The first principle of blue ocean strategy is to reconstruct market boundaries to break from competition and create Blue Ocean. To break out of red oceans, companies must break out of the accepted boundaries that define how they compete. Path1: Look across alternative industries. In the broadest sense, companies don’t compete with only firms in its industry but also with other industries that produce alternative products or services. People go to a restaurant for the same objective as they go to movies; night out and by exploring why customers make this trade off can open up opportunities. Path2: Look across strategic groups within industries. Strategic groups refer to a group of companies that pursue similar objective. Some car makers focus on luxury while others focus on economy and by looking beyond one’s group to the other group can open up an opportunity to create a blue ocean. Path3: Look across the chain of buyers. Looking across the different groups of buyers; from retailers, consumers, corporate purchasing agents to corporate buyers and challenging an industry’s conventional wisdom about which target group to focus on can lead to the discovery of a blue ocean. Path4: Look across complimentary product and service offering: in most cases, most products and services are used alongside other ones. The key here is to study products and services that affect the use of yours whether you are aware or not and how they can be turned to your favour. The key is to define the total solution buyers seek when they choose a product or service. In other words, what happens before, during and after your product is used. Path5: Look across functional or emotional appeal to Buyers: one of the greatest appeals to buying products of services is emotion and often, this is the way industries have programmed customer expectation. Removing costly and unnecessary emotional attractions to a product can lead to a blue ocean, likewise, adding intelligent emotional attachment to a product or service can equally lead to a blue ocean. Path6: Look across time: Looking at trends based on the activities of a given industry at a particular time, from the value a market delivers today to the value it might deliver tomorrow can be a pointer to the future shape of the business, which might lead to a blue ocean. Facebook, amazon and others were created by looking across the internet trends.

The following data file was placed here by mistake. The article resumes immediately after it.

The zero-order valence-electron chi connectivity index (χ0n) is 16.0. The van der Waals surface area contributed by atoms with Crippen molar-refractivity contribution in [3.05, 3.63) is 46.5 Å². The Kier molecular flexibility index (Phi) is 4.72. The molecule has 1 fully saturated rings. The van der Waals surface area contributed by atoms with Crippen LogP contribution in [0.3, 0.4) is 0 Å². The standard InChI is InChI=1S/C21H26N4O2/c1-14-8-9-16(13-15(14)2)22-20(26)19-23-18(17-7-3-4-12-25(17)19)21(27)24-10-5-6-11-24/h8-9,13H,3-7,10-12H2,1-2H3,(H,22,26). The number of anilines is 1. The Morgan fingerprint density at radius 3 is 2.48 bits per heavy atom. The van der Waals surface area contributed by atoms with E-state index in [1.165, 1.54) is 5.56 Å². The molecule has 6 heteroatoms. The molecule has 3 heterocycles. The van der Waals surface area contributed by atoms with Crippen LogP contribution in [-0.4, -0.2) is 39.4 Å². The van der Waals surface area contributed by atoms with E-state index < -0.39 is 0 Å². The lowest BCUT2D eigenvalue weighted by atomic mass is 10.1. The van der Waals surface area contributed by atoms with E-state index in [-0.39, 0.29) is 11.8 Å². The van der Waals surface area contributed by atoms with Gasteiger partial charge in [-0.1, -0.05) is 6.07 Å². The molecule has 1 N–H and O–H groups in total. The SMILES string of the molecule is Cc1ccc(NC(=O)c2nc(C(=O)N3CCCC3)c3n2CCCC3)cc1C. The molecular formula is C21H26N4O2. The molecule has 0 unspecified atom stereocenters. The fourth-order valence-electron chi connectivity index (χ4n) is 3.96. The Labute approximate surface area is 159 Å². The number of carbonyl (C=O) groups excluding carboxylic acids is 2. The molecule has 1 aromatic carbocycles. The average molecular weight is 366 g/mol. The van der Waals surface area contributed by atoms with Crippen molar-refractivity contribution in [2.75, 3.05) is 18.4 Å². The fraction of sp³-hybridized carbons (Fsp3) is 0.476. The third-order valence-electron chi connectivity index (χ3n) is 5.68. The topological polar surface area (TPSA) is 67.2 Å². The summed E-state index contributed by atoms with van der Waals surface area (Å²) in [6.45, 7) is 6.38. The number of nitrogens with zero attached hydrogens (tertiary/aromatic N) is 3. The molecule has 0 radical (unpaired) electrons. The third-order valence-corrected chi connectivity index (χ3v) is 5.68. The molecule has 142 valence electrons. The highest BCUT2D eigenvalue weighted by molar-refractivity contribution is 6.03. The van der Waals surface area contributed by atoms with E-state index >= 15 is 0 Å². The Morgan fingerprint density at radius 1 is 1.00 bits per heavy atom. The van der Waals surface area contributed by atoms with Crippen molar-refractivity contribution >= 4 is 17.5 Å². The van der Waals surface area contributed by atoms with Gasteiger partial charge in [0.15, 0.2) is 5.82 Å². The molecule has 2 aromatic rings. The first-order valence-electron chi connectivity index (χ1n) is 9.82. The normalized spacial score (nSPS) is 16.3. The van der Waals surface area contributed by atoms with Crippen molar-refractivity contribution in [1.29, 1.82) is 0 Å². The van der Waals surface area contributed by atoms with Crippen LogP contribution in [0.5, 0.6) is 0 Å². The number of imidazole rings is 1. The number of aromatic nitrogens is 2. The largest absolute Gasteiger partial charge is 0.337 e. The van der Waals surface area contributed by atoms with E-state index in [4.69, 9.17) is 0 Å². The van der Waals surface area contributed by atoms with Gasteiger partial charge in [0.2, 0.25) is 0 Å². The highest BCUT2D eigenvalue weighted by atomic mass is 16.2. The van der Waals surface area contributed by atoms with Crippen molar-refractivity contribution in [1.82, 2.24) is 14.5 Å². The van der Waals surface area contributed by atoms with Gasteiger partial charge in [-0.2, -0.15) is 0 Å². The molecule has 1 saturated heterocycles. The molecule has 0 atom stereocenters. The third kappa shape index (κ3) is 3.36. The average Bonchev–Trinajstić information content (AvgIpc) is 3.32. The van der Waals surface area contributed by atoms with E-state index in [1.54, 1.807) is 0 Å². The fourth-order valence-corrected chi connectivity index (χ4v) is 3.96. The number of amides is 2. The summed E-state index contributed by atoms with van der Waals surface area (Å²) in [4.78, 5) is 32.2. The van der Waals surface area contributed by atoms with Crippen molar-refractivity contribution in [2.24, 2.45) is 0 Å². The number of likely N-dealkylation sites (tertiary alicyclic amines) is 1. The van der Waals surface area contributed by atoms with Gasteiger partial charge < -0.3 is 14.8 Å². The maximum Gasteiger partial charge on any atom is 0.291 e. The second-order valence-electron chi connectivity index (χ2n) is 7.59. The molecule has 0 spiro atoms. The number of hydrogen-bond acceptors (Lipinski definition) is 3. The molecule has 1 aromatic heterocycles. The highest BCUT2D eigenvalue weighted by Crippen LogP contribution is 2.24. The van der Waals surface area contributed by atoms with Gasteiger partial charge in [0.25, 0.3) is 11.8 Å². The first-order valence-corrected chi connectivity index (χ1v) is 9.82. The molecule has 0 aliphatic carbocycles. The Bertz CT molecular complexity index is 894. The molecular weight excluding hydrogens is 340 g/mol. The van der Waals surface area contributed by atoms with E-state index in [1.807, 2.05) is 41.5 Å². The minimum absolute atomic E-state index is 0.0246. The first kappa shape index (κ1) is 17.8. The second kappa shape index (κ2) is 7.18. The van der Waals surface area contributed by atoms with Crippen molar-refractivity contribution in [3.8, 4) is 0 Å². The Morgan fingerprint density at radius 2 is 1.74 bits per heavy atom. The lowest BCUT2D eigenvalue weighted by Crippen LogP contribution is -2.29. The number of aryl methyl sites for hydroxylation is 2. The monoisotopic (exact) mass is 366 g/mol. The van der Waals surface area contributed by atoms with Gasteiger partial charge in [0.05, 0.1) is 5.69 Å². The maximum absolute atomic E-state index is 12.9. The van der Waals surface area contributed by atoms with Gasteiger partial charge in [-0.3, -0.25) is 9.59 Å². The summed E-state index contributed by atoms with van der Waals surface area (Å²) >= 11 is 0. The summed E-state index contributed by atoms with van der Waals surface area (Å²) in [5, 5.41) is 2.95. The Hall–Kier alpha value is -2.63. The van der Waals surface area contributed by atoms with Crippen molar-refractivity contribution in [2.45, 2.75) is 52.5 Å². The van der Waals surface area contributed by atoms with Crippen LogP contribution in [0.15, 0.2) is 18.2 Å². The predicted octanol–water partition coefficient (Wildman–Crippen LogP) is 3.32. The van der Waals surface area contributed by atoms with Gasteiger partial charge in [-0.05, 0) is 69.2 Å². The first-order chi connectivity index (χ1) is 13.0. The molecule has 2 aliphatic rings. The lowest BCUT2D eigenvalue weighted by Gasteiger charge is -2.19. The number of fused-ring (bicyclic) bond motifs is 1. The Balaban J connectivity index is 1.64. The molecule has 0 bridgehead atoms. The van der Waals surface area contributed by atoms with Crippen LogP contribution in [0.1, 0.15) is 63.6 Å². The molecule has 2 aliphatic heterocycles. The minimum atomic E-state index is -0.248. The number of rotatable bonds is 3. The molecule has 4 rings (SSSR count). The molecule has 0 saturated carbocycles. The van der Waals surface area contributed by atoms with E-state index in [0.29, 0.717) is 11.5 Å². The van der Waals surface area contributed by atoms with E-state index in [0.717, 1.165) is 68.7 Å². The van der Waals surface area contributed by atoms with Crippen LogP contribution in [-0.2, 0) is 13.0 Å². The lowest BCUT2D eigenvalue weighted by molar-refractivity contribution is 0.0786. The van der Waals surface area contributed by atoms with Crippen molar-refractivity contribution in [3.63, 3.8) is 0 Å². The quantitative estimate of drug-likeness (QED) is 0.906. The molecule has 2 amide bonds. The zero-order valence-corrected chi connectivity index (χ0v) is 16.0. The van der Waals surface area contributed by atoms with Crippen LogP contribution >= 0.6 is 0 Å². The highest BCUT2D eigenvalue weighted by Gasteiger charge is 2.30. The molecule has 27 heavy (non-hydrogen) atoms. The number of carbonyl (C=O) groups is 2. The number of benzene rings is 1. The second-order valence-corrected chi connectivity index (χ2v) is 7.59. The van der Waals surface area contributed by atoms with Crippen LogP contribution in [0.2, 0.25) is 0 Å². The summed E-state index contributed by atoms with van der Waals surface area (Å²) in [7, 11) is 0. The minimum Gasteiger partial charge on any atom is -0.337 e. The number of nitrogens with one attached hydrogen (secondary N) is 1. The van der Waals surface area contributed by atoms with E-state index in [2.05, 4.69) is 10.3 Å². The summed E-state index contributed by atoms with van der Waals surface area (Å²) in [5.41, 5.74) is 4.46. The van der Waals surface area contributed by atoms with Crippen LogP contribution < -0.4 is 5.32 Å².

This topic is about evolving a strategy that will diverge from the traditional approach of focusing on the competition to focusing on what the company should do. It entails the use of a strategy canvas which showcase the industry profile, profile of competitors and the strategic profile of the company and how it invests its resources today and tomorrow. This helps to keep attention on all the departments of the company instead of a unit. The four steps of visualizing a strategy includes: 1. Visual awakening: present your current strategy, compare it with competition and observe where you need to change 2. Visual exploration: sending out managers to the field to find out by critical examination how customers use their products or services.3. Visual Strategy Fair; where all the mangers present their discoveries for critical scrutiny for onward adoption by both customers and stake holders. 4. Visual communication; after a strategy is adopted, its presented in a way will be understood by all. Visual Strategy at a Corporate Level: This is a process where all the units present their strategy to one another which deepens understanding and empathy. This is done using the pioneer -migrator-settler map, where the pioneer is the business that brings the highest good for the company, the settlers are the normal businesses that do what others do while the migrators are the businesses that are in between but have the potential of becoming pioneers. Reach Beyond Existing Demand: to maximize the size of the blue ocean one created, one should focus on non customers and not on existing customers and instead of focusing on existing customer differences, should focus on what customers have in common. Every company has three tiers of non customers that serve as opportunities; the first is closest to your market and sits at the verge of your market waiting to be converted or to jump. There are those who deliberately choose against your product and the third one are those who have never seen your market as an option and are furthest from you. Try to explore whether there are overlapping commonalities across the three all tiers of non customers and the rule hers is to go for the largest catchment.